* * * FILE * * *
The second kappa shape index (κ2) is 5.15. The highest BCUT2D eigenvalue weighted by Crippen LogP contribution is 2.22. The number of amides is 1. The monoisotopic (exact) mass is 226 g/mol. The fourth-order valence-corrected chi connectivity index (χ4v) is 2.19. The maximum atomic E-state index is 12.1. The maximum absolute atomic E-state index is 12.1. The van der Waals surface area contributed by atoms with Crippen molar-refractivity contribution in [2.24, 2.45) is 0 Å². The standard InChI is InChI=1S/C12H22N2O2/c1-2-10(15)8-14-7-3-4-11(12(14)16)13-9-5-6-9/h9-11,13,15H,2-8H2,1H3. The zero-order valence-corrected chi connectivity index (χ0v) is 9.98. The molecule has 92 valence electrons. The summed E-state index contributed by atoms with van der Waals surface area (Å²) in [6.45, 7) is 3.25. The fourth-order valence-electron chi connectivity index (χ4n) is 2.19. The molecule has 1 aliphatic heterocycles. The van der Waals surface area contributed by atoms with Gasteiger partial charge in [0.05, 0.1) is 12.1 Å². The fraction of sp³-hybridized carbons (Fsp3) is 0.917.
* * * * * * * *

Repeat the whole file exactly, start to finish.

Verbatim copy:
The second kappa shape index (κ2) is 5.15. The highest BCUT2D eigenvalue weighted by Crippen LogP contribution is 2.22. The number of amides is 1. The monoisotopic (exact) mass is 226 g/mol. The fourth-order valence-corrected chi connectivity index (χ4v) is 2.19. The maximum atomic E-state index is 12.1. The maximum absolute atomic E-state index is 12.1. The van der Waals surface area contributed by atoms with Crippen molar-refractivity contribution in [2.24, 2.45) is 0 Å². The standard InChI is InChI=1S/C12H22N2O2/c1-2-10(15)8-14-7-3-4-11(12(14)16)13-9-5-6-9/h9-11,13,15H,2-8H2,1H3. The zero-order valence-corrected chi connectivity index (χ0v) is 9.98. The molecule has 92 valence electrons. The summed E-state index contributed by atoms with van der Waals surface area (Å²) in [6.45, 7) is 3.25. The fourth-order valence-electron chi connectivity index (χ4n) is 2.19. The molecule has 1 aliphatic heterocycles. The van der Waals surface area contributed by atoms with Gasteiger partial charge in [0.05, 0.1) is 12.1 Å². The fraction of sp³-hybridized carbons (Fsp3) is 0.917.